Some television ages well, some doesn't. For every Mary Tyler Moore Show that still rocks, there's a Family Ties that's painfully mired in its era. One would think this would be the case for Moonlighting, the detective ser... more »ies of the mid-1980s starring Cybill Shepherd (on a career rebound) and Bruce Willis (then unknown). The ingredients are all there: '80s fashion, hourlong TV mystery plots, Wayfarer sunglasses... Fortunately--and gloriously--this is not the case. As fresh as it was when it first aired, Moonlighting is a prime example of groundbreaking television at its peak and a timeless lesson in the science of star chemistry. Shepherd, as the ice-queen model Maddie Hayes, and Willis, as the "do bears bear, do bees be?" hipster-doofus David Addison, were the quintessential match made in hell, thrown together under dubious circumstances. In this pilot episode, Shepherd, having discovered that her accountant has left her broke, proceeds to liquidate her assets, including the City of Angels Detective Agency, headed up by Willis. However, thanks to a dead body that pops out of an elevator, the two pair up to solve a case involving a broken watch and some pilfered Nazi loot, hoping to get some publicity (and cash) for their newly rechristened Blue Moon Investigations. The plot is negligible, involving a dead jogger, a mohawked hit man, and a sadistic henchman, but the mystery was never Moonlighting's selling point--it was the sparring, the swearing, the sparks that Willis and Shepherd created together. Watching these two at their best (before the series slid downhill when they finally slept together), you'll realize that neither has ever been paired with a better costar; they bring out something in each other that's undiluted antagonism mixed with irresistible attraction. Discounting some of Shepherd's fashion choices and hairstyles, and Willis's, well, hair (he had some), this is timeless farce and screwball comedy in the tradition of His Girl Friday, snappily penned by Glenn Gordon Carron. Also featuring Allyce Beasley as rhyming secretary Agnes DiPesto, the only supporting character in the series who could intrude upon the Shepherd-Willis repartee without upsetting their rhythm. --Mark Englehart« less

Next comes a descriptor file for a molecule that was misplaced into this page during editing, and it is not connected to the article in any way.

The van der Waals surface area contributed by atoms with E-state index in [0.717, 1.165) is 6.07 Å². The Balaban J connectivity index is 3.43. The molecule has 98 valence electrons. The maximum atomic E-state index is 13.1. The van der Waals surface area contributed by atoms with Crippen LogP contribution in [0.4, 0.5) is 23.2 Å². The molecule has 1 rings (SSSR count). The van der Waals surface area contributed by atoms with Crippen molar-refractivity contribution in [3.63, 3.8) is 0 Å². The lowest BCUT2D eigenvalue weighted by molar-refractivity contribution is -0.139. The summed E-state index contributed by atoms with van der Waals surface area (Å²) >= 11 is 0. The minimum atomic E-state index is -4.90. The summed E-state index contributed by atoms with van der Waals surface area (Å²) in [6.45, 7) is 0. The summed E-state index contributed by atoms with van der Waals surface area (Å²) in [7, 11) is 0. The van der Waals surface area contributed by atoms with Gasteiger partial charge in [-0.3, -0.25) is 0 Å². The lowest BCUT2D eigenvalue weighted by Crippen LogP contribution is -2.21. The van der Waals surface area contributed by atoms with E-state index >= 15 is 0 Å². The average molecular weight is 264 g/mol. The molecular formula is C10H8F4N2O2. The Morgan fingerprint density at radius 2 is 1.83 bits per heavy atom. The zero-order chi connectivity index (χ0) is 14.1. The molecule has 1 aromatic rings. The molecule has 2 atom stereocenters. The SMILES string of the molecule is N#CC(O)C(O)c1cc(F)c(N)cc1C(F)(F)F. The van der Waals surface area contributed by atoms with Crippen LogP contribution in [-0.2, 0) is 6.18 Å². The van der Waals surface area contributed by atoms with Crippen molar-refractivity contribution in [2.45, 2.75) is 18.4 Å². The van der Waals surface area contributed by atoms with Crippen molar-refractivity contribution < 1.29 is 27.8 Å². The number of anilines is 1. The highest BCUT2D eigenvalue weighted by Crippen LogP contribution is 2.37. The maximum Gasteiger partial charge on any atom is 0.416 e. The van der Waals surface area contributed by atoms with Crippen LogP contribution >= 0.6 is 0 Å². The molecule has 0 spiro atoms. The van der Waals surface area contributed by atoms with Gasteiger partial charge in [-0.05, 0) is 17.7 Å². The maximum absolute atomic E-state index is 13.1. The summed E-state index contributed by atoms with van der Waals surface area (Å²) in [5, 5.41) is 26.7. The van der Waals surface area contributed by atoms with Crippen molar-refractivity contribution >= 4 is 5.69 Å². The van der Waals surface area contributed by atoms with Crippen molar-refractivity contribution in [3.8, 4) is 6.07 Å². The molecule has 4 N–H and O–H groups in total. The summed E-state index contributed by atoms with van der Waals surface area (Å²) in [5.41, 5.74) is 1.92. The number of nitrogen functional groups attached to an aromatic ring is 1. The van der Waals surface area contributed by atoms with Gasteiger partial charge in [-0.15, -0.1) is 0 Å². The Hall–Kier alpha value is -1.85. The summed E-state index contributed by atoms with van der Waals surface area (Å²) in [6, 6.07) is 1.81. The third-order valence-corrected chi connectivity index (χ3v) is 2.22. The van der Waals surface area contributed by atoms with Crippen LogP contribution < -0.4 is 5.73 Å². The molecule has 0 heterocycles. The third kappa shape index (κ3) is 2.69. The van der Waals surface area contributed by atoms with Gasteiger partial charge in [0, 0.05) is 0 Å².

"I was hoping for better, I love Moonlighting, but as usual a third party has handled the transfer. DVD is great if the encoding is done correctly, but once again on this DVD it has not. It is not good enough that any non moving part of the picture "freezes" very noticibly constantly throughout the DVD, I would rather watch the VHS copy. And I know this is not only happening on TV Shows, some of the movies are just as bad. If we the public, just accept this, nothing will be done and DVD`s will carry on coming out at this poor level. I have shown this disc to many friends, some of which couldn`t watch it all the way through because the constant background moving/frozen/moving/frozen made them feel ill. 10/10 for Bruce & Cybill, 1/10 for the transfer :("
No flies on Dave and Maddie in the "Moonlighting" pilot
Lawrance M. Bernabo | The Zenith City, Duluth, Minnesota | 06/18/2005
(5 out of 5 stars)
"With the first two season of "Moonlighting" now out on DVD, the demand for just the pilot episode will be considerably less than before. But there is still something special about our introduction to Dave and Maddie, especially since it is more fun to remember the beginning of the series than to recall how it all ended. Written by Glen Gordon Caron and directed by Robert Butler, the "Moonlighting" pilot aired as a two-hour television movie on March 3, 1985 (in retrospect the "in like a lion, out like a lamb" idea certainly fits this show). The chief charms here were both the amount of dialogue that Caron was cramming into the script and the sparks that were flying between the two stars. Little did we know there would be much more of both in the future. At this point we were simply excited by the idea that not having flies on you is a good thing and that if you are being questioned by the police bringing a pair of sunglasses or ordering pizza with your one phone call would be good things.
Maddie Hayes (Cybil Shepherd) is a famous ex-model known as the "Blue Moon Girl," because of the ads she did for a shampoo. When her accountant embezzles her fortune, Maddie has to sell off the few failing businesses she owned as tax write offs. One of those is the City of Angels Detective Agency, run by David Addison (Bruce Willis), who wants to keep his job, his staff and his company car(s) (not necessarily in that order). So he tries to talk Maddie into forming a partnership. The only problem is that, at least at first, they cannot stand each other. He thinks she is a "blonde piece of fluff" and she considers him a "sissy fighter." So the question is can they make it through the pilot without falling in love with each other. The catalyst becomes the case they stumbled on when a dying man produces a broken watch from his mouth and slips it onto Maddie's wrist before he drops dead, courtesy of a knife in the back. Whether she wants to or not, Maddie Hayes is going to find out what it means to be a detective.